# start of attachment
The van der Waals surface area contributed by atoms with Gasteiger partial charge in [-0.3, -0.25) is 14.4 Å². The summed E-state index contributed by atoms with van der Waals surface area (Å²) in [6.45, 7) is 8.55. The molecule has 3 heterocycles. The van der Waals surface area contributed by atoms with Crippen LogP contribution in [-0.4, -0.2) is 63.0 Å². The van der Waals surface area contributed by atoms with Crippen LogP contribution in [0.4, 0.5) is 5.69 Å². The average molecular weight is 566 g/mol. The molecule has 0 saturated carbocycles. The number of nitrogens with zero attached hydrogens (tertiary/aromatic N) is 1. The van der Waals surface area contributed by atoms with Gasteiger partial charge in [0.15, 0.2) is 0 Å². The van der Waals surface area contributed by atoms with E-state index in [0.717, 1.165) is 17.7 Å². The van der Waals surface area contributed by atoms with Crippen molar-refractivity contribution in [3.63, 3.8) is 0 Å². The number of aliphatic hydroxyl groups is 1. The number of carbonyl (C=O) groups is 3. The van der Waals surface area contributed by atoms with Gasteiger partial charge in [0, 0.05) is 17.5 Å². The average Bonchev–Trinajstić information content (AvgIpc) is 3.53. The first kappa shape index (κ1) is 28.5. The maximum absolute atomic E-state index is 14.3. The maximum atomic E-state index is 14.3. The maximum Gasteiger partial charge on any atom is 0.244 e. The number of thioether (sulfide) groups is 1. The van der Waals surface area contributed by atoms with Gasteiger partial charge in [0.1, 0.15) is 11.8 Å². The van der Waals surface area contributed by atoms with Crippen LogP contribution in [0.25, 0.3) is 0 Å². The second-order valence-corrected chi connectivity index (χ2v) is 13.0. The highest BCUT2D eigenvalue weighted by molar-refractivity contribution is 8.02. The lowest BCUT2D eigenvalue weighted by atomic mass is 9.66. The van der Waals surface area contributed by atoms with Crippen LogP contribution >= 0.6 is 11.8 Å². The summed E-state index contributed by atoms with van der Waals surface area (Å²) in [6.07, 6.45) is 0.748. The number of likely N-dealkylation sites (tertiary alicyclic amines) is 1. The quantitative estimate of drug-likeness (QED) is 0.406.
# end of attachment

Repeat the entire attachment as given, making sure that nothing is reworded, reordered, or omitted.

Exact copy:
The van der Waals surface area contributed by atoms with Gasteiger partial charge in [-0.3, -0.25) is 14.4 Å². The summed E-state index contributed by atoms with van der Waals surface area (Å²) in [6.45, 7) is 8.55. The molecule has 3 heterocycles. The van der Waals surface area contributed by atoms with Crippen LogP contribution in [-0.4, -0.2) is 63.0 Å². The van der Waals surface area contributed by atoms with Crippen LogP contribution in [0.4, 0.5) is 5.69 Å². The average molecular weight is 566 g/mol. The molecule has 0 saturated carbocycles. The number of nitrogens with zero attached hydrogens (tertiary/aromatic N) is 1. The van der Waals surface area contributed by atoms with Gasteiger partial charge in [0.15, 0.2) is 0 Å². The van der Waals surface area contributed by atoms with E-state index in [0.717, 1.165) is 17.7 Å². The van der Waals surface area contributed by atoms with Crippen molar-refractivity contribution in [3.63, 3.8) is 0 Å². The number of aliphatic hydroxyl groups is 1. The number of carbonyl (C=O) groups is 3. The van der Waals surface area contributed by atoms with Gasteiger partial charge in [0, 0.05) is 17.5 Å². The average Bonchev–Trinajstić information content (AvgIpc) is 3.53. The first kappa shape index (κ1) is 28.5. The maximum absolute atomic E-state index is 14.3. The maximum atomic E-state index is 14.3. The maximum Gasteiger partial charge on any atom is 0.244 e. The number of thioether (sulfide) groups is 1. The van der Waals surface area contributed by atoms with Gasteiger partial charge in [0.1, 0.15) is 11.8 Å². The van der Waals surface area contributed by atoms with Crippen LogP contribution in [0.25, 0.3) is 0 Å². The second-order valence-corrected chi connectivity index (χ2v) is 13.0. The highest BCUT2D eigenvalue weighted by molar-refractivity contribution is 8.02. The lowest BCUT2D eigenvalue weighted by atomic mass is 9.66. The van der Waals surface area contributed by atoms with Crippen LogP contribution >= 0.6 is 11.8 Å². The summed E-state index contributed by atoms with van der Waals surface area (Å²) in [6.07, 6.45) is 0.748. The number of likely N-dealkylation sites (tertiary alicyclic amines) is 1. The quantitative estimate of drug-likeness (QED) is 0.406.